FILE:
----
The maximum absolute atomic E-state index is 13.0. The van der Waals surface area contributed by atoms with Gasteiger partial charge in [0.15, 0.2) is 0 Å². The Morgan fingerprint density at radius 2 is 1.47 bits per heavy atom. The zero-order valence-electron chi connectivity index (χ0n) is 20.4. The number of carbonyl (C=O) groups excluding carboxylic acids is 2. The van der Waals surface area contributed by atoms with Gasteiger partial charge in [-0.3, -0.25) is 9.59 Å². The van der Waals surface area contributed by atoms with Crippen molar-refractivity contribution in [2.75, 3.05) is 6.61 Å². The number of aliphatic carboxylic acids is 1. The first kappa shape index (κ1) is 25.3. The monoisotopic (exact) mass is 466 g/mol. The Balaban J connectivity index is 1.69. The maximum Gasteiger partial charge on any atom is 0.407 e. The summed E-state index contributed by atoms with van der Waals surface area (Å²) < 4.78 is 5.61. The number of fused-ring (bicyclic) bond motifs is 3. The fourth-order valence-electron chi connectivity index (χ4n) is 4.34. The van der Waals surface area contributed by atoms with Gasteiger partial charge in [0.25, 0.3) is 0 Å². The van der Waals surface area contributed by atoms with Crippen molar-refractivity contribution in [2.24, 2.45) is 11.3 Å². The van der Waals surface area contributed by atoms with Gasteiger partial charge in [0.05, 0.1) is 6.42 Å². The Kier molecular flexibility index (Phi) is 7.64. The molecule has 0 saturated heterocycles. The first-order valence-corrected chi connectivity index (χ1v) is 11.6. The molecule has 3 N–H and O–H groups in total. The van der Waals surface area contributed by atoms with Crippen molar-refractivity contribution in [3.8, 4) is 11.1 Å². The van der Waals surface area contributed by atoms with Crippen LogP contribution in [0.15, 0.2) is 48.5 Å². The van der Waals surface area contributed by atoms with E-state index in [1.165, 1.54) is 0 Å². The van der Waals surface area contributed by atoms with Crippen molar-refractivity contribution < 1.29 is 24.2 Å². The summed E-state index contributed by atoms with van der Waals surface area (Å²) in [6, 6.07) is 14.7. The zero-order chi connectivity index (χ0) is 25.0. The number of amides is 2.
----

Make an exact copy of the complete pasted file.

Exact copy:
The maximum absolute atomic E-state index is 13.0. The van der Waals surface area contributed by atoms with Gasteiger partial charge in [0.15, 0.2) is 0 Å². The Morgan fingerprint density at radius 2 is 1.47 bits per heavy atom. The zero-order valence-electron chi connectivity index (χ0n) is 20.4. The number of carbonyl (C=O) groups excluding carboxylic acids is 2. The van der Waals surface area contributed by atoms with Gasteiger partial charge in [-0.3, -0.25) is 9.59 Å². The van der Waals surface area contributed by atoms with Crippen molar-refractivity contribution in [2.75, 3.05) is 6.61 Å². The number of aliphatic carboxylic acids is 1. The first kappa shape index (κ1) is 25.3. The monoisotopic (exact) mass is 466 g/mol. The Balaban J connectivity index is 1.69. The maximum Gasteiger partial charge on any atom is 0.407 e. The summed E-state index contributed by atoms with van der Waals surface area (Å²) < 4.78 is 5.61. The number of fused-ring (bicyclic) bond motifs is 3. The fourth-order valence-electron chi connectivity index (χ4n) is 4.34. The van der Waals surface area contributed by atoms with Gasteiger partial charge in [0.25, 0.3) is 0 Å². The van der Waals surface area contributed by atoms with Crippen molar-refractivity contribution in [2.24, 2.45) is 11.3 Å². The van der Waals surface area contributed by atoms with Gasteiger partial charge in [0.05, 0.1) is 6.42 Å². The Kier molecular flexibility index (Phi) is 7.64. The molecule has 0 saturated heterocycles. The first-order valence-corrected chi connectivity index (χ1v) is 11.6. The molecule has 3 N–H and O–H groups in total. The van der Waals surface area contributed by atoms with Crippen molar-refractivity contribution in [3.8, 4) is 11.1 Å². The van der Waals surface area contributed by atoms with Crippen LogP contribution in [0.15, 0.2) is 48.5 Å². The van der Waals surface area contributed by atoms with E-state index in [1.165, 1.54) is 0 Å². The van der Waals surface area contributed by atoms with Crippen molar-refractivity contribution < 1.29 is 24.2 Å². The summed E-state index contributed by atoms with van der Waals surface area (Å²) in [6, 6.07) is 14.7. The zero-order chi connectivity index (χ0) is 25.0. The number of amides is 2.